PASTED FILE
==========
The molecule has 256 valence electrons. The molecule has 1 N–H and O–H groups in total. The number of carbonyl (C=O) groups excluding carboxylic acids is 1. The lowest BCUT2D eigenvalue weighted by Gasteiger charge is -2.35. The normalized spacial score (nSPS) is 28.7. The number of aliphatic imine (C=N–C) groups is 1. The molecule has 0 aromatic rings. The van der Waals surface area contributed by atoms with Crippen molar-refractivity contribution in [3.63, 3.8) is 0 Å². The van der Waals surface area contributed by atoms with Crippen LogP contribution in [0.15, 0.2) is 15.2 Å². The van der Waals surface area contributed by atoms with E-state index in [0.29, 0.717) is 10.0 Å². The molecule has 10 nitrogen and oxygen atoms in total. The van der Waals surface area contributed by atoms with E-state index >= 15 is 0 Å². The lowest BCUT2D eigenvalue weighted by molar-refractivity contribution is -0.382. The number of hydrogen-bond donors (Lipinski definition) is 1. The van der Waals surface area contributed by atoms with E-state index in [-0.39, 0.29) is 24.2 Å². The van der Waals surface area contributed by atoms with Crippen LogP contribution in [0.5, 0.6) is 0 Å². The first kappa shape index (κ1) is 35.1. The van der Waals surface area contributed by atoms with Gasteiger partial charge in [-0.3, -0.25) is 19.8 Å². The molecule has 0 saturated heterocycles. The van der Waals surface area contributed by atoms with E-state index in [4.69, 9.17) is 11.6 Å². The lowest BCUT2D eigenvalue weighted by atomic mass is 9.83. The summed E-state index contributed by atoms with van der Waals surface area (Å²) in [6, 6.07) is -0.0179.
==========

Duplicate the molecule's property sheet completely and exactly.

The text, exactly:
The molecule has 256 valence electrons. The molecule has 1 N–H and O–H groups in total. The number of carbonyl (C=O) groups excluding carboxylic acids is 1. The lowest BCUT2D eigenvalue weighted by Gasteiger charge is -2.35. The normalized spacial score (nSPS) is 28.7. The number of aliphatic imine (C=N–C) groups is 1. The molecule has 0 aromatic rings. The van der Waals surface area contributed by atoms with Crippen molar-refractivity contribution in [3.63, 3.8) is 0 Å². The van der Waals surface area contributed by atoms with Crippen LogP contribution in [0.15, 0.2) is 15.2 Å². The van der Waals surface area contributed by atoms with E-state index in [0.29, 0.717) is 10.0 Å². The molecule has 10 nitrogen and oxygen atoms in total. The van der Waals surface area contributed by atoms with E-state index >= 15 is 0 Å². The lowest BCUT2D eigenvalue weighted by molar-refractivity contribution is -0.382. The number of hydrogen-bond donors (Lipinski definition) is 1. The van der Waals surface area contributed by atoms with E-state index in [-0.39, 0.29) is 24.2 Å². The van der Waals surface area contributed by atoms with Crippen LogP contribution in [0.5, 0.6) is 0 Å². The first kappa shape index (κ1) is 35.1. The van der Waals surface area contributed by atoms with Gasteiger partial charge in [-0.3, -0.25) is 19.8 Å². The molecule has 0 saturated heterocycles. The van der Waals surface area contributed by atoms with E-state index in [4.69, 9.17) is 11.6 Å². The lowest BCUT2D eigenvalue weighted by atomic mass is 9.83. The summed E-state index contributed by atoms with van der Waals surface area (Å²) in [6, 6.07) is -0.0179.